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Maldives Records Highest Levels Of Marine Plastic Pollution In The World

Joanna Freedman

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Maldives Records Highest Levels Of Marine Plastic Pollution In The World

Featured Image Credit: Unsplash

The Maldives has recorded the highest levels of marine micro plastic pollution on the planet.

The waters of the Indian Ocean, which surround the holiday paradise, have now taken the title from Tamil Nadu, India, with plastics now widespread, and a serious risk to shallow reef marine life.

The plastic also therefore affects communities on the island, who depend on the marine life as a vital part of their economies.

The rise in plastic waste confirms fears that rubbish growth is moving at a rapid pace, and outstripping the waste collection capacity on small island nations like The Maldives, famed for their once-pristine coastlines.

The Maldives' oceans are now home to the most microplastics in the world (Credit: SWNS)
The Maldives' oceans are now home to the most microplastics in the world (Credit: SWNS)

Study author Professor Karen Burke Da Silva, of Flinders University in Australia, said: "Current waste management practices in the Maldives cannot keep up with population growth and the pace of development.

"The small island nation encounters several challenges regarding waste management systems and has seen a 58 per cent increase of waste generated per capita on local islands in the last decade."

Marine scientists recorded the levels of plastic pollution across 22 sites off the coast of Naifaru, the most populous island in The Maldives' Lhaviyani Atoll.

And they found that plastic had infiltrated marine sands all over, publishing their results in the Science of the Total Environment journal.

Lead researcher Toby Patti said: "The concentration of microplastics found on Naifaru in the Maldives was greater than those previously found on a highly populated site at Tamil Nadu, India and was a similar concentration to that found on inhabited and uninhabited islands elsewhere in the Maldives."

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Explaining why the area was seeing so much microplastic, the scientists suggested they could have been transported by ocean currents from other countries on the Indian Ocean, such as India.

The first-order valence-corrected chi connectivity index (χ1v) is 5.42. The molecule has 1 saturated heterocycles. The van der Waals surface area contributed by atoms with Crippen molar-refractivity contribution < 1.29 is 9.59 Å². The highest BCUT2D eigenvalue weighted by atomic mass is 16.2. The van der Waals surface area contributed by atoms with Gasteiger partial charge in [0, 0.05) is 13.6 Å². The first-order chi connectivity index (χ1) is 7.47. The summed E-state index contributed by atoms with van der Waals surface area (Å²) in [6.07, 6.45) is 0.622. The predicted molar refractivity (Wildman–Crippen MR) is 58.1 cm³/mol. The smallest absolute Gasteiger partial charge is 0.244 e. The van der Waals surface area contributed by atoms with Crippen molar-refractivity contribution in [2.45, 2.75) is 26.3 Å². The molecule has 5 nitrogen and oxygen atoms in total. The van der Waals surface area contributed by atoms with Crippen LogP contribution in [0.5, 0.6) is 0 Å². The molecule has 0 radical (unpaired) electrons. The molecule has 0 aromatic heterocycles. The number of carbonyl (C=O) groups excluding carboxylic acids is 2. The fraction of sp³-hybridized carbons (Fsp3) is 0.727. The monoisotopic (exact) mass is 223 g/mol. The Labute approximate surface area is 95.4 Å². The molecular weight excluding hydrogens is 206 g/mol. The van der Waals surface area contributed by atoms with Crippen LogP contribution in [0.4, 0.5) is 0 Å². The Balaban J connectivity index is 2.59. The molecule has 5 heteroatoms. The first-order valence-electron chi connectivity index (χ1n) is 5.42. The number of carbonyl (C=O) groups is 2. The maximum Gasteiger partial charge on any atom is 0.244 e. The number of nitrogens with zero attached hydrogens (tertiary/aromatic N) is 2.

They cited that Maldivian land reclamation policies and poor sewerage and wastewater systems could also be partially responsible.

Professor Karen Burke Da Silva said notorious 'rubbish islands' used as landfill sites are also contributing to the the amassing microplastic waste.

Microplastics are pieces of plastic waste measuring less than five millimetres long - and are considered invisible water pollutants due to their size.

These small pieces of plastic can come from bigger items such as clothing, plastic bottles and textiles over time, and end up circulating in the world's oceans.

The larger plastic items break down over time (Credit: SWNS)
The larger plastic items break down over time (Credit: SWNS)

The team was particularly concerned about the small size of the plastics they found, because they could easily be ingested by marine wildlife, and even organisms that reside in the coral reefs.

Mr Patti added: "The majority of micro plastics found in our study were less than 0.4mm in width, so our results raise concerns about the potential for microplastic ingestion by marine organisms in the shallow coral reef system.

"The accumulation of microplastics is a serious concern for the ecosystem and the local community living off of these marine resources, and can have a negative impact on human health."

So, what's the solution? According to researchers, the first thing we need to do is better the Maldives' waste management systems so that they can handle current consumption habits.

"Without a significant increase in waste reduction and rapid improvements in waste management, small island communities will continue to generate high levels of microplastic pollution in marine environments, with potential to negatively impact the health of the ecosystem, marine organisms, and local island communities," the Professor said.

Topics: Life News, climate change, News, Nature

Joanna Freedman
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